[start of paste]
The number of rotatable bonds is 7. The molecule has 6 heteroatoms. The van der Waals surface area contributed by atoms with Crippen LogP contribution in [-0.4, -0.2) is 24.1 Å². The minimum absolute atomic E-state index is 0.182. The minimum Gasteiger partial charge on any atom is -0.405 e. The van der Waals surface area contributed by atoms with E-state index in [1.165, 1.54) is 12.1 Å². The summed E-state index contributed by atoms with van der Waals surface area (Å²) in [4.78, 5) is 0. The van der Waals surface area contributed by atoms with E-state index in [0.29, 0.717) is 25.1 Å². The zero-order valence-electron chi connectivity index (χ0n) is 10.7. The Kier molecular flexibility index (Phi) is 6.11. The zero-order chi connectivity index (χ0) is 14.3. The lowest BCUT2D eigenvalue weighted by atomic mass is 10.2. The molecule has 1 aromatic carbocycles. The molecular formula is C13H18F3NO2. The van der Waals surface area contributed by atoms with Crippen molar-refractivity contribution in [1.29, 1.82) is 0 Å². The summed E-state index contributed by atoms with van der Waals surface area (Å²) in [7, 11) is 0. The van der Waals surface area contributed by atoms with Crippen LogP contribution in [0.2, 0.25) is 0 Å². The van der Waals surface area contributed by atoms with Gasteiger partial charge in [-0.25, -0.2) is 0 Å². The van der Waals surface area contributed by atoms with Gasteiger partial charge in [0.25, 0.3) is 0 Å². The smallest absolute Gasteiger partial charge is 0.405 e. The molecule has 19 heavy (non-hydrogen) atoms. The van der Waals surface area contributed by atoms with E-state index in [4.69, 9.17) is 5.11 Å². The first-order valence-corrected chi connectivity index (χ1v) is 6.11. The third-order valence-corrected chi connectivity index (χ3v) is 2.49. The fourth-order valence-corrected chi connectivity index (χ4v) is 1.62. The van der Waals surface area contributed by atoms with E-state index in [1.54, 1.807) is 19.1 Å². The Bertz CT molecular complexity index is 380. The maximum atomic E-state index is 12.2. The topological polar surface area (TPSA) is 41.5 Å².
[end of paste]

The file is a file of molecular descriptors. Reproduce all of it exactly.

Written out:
The number of rotatable bonds is 7. The molecule has 6 heteroatoms. The van der Waals surface area contributed by atoms with Crippen LogP contribution in [-0.4, -0.2) is 24.1 Å². The minimum absolute atomic E-state index is 0.182. The minimum Gasteiger partial charge on any atom is -0.405 e. The van der Waals surface area contributed by atoms with E-state index in [1.165, 1.54) is 12.1 Å². The summed E-state index contributed by atoms with van der Waals surface area (Å²) in [4.78, 5) is 0. The van der Waals surface area contributed by atoms with E-state index in [0.29, 0.717) is 25.1 Å². The zero-order valence-electron chi connectivity index (χ0n) is 10.7. The Kier molecular flexibility index (Phi) is 6.11. The zero-order chi connectivity index (χ0) is 14.3. The lowest BCUT2D eigenvalue weighted by atomic mass is 10.2. The molecule has 1 aromatic carbocycles. The molecular formula is C13H18F3NO2. The van der Waals surface area contributed by atoms with Crippen molar-refractivity contribution in [1.29, 1.82) is 0 Å². The summed E-state index contributed by atoms with van der Waals surface area (Å²) in [7, 11) is 0. The van der Waals surface area contributed by atoms with Crippen LogP contribution in [0.2, 0.25) is 0 Å². The van der Waals surface area contributed by atoms with Gasteiger partial charge in [-0.25, -0.2) is 0 Å². The van der Waals surface area contributed by atoms with Gasteiger partial charge in [0.25, 0.3) is 0 Å². The smallest absolute Gasteiger partial charge is 0.405 e. The molecule has 19 heavy (non-hydrogen) atoms. The van der Waals surface area contributed by atoms with E-state index in [4.69, 9.17) is 5.11 Å². The first-order valence-corrected chi connectivity index (χ1v) is 6.11. The third-order valence-corrected chi connectivity index (χ3v) is 2.49. The fourth-order valence-corrected chi connectivity index (χ4v) is 1.62. The van der Waals surface area contributed by atoms with E-state index in [1.54, 1.807) is 19.1 Å². The Bertz CT molecular complexity index is 380. The maximum atomic E-state index is 12.2. The topological polar surface area (TPSA) is 41.5 Å².